I've always been ambitious and enjoyed career success. So, of course, when two years ago I had launched my first start-up idea, I was confused when things weren't moving forward as I had hoped. I thought it might be a good idea to join a women's network for support, since I was clueless what to do, and a corporate career wasn't an appealing option.
I remember my first meeting at DrivenWoman where we had to do an exercise to discover what we wanted out of life, what our 'bigger life' would look like. I had not really taken time to look at myself like that before. I thought I simply wanted my business to be successful. That's what we all want, to achieve more in our career.
I had never stopped to asses if my goals were the goals I wanted, and if they were growing from my true purpose.
Yes, I had done some brave moves before when it comes to career, but they were more of getting rid of the old positions rather than being driven by something I wanted to become. I had carried another business idea, a very big idea, inside of me secretly for eight years, but I thought that because it was so BIG I should forget it.
Succeeding with this idea, I would make a great difference to our society, but I felt scared in front of the challenges I knew lie ahead should I proceeding with it. My idea made me feel small.
After immersing myself with the DrivenWoman values I realised that I am not small. I am can to put myself out there with my controversial idea. Also, I was encouraged to simply test the idea, just to see if the idea was viable.
I was encouraged to take a small step rather than worry about the whole journey.
So I created a short video where I explained my idea, a digital platform that would bring together all charities, companies and their CSR efforts and people who were interested in contributing to charity with time, money and goods. I started sending my video to various people.
I started to get feedback and suddenly, my idea felt real. But this faced me with another problem. If I'd pursue this big idea, how would I fund my life?
When you are on a right path solutions present themselves if you just ask.
DrivenWoman was growing and they knew my situation, so they asked if I'd become a Group Leader for them. This would mean to to moderate a monthly members group. This was a fantastic opportunity!
I would get the personal growth work that we do in our groups for free -- and -- I'd get paid. I also got to moderate introduction events, where I met even more wonderful women and got real insight into what women struggle with and how they cope, solve obstacles, move on and flourish. This is how I found courage to follow my passion by stepping up and leading a women's networking group.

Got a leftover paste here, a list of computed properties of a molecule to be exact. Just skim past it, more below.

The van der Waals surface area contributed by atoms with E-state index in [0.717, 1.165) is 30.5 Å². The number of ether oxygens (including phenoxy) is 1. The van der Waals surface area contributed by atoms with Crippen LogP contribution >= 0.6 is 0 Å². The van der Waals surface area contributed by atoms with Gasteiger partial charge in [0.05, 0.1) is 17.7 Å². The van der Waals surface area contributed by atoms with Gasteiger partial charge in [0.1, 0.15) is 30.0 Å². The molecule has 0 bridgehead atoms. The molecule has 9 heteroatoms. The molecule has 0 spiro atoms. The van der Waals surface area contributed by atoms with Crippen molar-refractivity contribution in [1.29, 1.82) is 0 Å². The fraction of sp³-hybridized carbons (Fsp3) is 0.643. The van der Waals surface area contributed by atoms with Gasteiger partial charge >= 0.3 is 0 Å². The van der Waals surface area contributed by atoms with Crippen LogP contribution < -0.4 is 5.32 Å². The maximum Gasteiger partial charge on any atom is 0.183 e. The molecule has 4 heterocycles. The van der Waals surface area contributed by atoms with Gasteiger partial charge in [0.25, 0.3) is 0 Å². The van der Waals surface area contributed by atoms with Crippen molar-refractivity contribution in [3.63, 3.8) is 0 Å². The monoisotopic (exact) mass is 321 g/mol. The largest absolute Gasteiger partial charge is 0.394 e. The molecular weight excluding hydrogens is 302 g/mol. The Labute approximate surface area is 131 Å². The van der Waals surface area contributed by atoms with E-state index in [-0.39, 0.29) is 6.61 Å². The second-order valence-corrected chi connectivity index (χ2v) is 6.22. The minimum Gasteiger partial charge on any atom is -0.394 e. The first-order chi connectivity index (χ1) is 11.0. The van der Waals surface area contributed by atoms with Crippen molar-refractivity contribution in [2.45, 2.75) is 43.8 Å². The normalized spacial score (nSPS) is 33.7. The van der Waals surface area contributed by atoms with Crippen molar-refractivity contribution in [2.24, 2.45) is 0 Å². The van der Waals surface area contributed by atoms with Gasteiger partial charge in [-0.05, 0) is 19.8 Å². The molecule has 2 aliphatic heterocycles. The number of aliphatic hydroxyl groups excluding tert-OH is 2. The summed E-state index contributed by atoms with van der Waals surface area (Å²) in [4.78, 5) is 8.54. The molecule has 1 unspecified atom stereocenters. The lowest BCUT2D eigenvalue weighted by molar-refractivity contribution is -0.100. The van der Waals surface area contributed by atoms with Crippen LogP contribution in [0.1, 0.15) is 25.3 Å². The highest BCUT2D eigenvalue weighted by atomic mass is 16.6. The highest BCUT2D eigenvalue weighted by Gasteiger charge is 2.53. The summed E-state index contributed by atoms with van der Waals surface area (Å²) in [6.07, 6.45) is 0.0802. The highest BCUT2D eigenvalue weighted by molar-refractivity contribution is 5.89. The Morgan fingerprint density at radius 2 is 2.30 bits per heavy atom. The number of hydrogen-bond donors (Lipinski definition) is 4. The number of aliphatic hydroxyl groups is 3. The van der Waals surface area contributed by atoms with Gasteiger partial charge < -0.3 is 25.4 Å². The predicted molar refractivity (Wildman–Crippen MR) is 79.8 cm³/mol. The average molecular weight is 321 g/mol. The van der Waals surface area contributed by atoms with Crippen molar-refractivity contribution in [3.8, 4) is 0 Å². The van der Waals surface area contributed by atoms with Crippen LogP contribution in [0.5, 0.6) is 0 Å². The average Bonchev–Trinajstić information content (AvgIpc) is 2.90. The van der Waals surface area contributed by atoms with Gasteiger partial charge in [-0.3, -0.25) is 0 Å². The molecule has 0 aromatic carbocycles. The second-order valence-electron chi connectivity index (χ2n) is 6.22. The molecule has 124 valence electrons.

Here are the most important benefits of leading a women's group:
1) Additional income has been important for me to fund my project.
2) Deep learning through group exercise topics
At every members' group we do an exercise aiming for personal discoveries, building our mindsets and creating 'aha' moments through topics such as stepping outside of your comfort zone, creating positive habits, learning to understand fear or better managing our time.
As a Group Leader I have had to immerse myself with the topics in order to facilitate the groups. DrivenWoman provides brilliant materials. I don't think I would have done so much self development and growth if it was not for leading a women's group.
3) Stepping up and building confidence
Leading the exercises and then hearing the stories of my members and learning from their experiences has definitely opened up my mindset and built confidence. Belonging to a global network of DrivenWoman Group Leaders who I know will support me and to whom I can always turn to has also been a major factor in my personal growth, feeling of belonging and self confidence.
4) Getting faster to my goals
Being a Group Leader has accelerated the speed I have been able to launch my big idea. Just in one and a half years (this is rather quick in tech start-up land), my venture WhatCharity.com was fully funded operating with a great team and we will be launching our service next spring.
My motivation to become a DrivenWoman member and subsequently a Group Leader were perhaps slightly shallow, looking to find success and income. I have got so much more out of this emotionally and spiritually and I will definitely keep developing myself as a Group Leader even though on the surface I have reached all my goals.
In life and in business, challenges are never over and I'm eager to keep growing and learning. Nothing makes me happier than to take this journey with a massively supportive tribe of fabulous women beside me.
DrivenWoman is now recruiting for new Group Leaders. It's a great opportunity, find out more here.
Tiia Sammallahti is a DrivenWoman Group Leader in London and founder & CEO of WhatCharity.com.